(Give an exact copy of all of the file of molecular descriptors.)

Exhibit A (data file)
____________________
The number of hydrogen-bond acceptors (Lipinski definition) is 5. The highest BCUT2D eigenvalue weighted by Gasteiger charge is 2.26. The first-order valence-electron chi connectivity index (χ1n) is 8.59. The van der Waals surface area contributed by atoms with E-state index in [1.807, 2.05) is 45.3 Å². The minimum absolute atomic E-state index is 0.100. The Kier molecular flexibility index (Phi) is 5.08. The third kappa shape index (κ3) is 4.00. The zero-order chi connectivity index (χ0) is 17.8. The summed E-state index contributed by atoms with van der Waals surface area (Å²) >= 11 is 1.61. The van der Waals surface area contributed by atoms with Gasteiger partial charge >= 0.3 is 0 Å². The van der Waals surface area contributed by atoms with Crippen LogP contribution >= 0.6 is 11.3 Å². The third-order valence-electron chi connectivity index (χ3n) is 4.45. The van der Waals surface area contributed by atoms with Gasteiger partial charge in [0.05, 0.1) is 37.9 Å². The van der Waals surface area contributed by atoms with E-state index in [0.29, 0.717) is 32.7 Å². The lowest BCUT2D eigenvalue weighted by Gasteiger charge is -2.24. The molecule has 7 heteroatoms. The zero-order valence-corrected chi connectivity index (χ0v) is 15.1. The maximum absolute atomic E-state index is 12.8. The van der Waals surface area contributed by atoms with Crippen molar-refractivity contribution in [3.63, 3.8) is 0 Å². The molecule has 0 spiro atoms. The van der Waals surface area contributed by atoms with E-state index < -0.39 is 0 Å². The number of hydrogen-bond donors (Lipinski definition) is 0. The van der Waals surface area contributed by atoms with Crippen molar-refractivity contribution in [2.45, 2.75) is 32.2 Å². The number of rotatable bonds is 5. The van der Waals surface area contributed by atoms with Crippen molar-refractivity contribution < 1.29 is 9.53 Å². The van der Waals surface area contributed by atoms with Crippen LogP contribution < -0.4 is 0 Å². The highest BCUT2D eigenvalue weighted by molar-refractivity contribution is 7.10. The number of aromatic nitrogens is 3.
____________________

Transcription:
The number of hydrogen-bond acceptors (Lipinski definition) is 5. The highest BCUT2D eigenvalue weighted by Gasteiger charge is 2.26. The first-order valence-electron chi connectivity index (χ1n) is 8.59. The van der Waals surface area contributed by atoms with E-state index in [1.807, 2.05) is 45.3 Å². The minimum absolute atomic E-state index is 0.100. The Kier molecular flexibility index (Phi) is 5.08. The third kappa shape index (κ3) is 4.00. The zero-order chi connectivity index (χ0) is 17.8. The summed E-state index contributed by atoms with van der Waals surface area (Å²) >= 11 is 1.61. The van der Waals surface area contributed by atoms with Gasteiger partial charge >= 0.3 is 0 Å². The van der Waals surface area contributed by atoms with Crippen LogP contribution >= 0.6 is 11.3 Å². The third-order valence-electron chi connectivity index (χ3n) is 4.45. The van der Waals surface area contributed by atoms with Gasteiger partial charge in [0.05, 0.1) is 37.9 Å². The van der Waals surface area contributed by atoms with E-state index in [0.29, 0.717) is 32.7 Å². The lowest BCUT2D eigenvalue weighted by Gasteiger charge is -2.24. The molecule has 7 heteroatoms. The zero-order valence-corrected chi connectivity index (χ0v) is 15.1. The maximum absolute atomic E-state index is 12.8. The van der Waals surface area contributed by atoms with Crippen molar-refractivity contribution in [3.63, 3.8) is 0 Å². The molecule has 0 spiro atoms. The van der Waals surface area contributed by atoms with E-state index < -0.39 is 0 Å². The number of hydrogen-bond donors (Lipinski definition) is 0. The van der Waals surface area contributed by atoms with Crippen molar-refractivity contribution in [2.45, 2.75) is 32.2 Å². The number of rotatable bonds is 5. The van der Waals surface area contributed by atoms with Crippen molar-refractivity contribution < 1.29 is 9.53 Å². The van der Waals surface area contributed by atoms with Crippen LogP contribution < -0.4 is 0 Å². The highest BCUT2D eigenvalue weighted by molar-refractivity contribution is 7.10. The number of aromatic nitrogens is 3.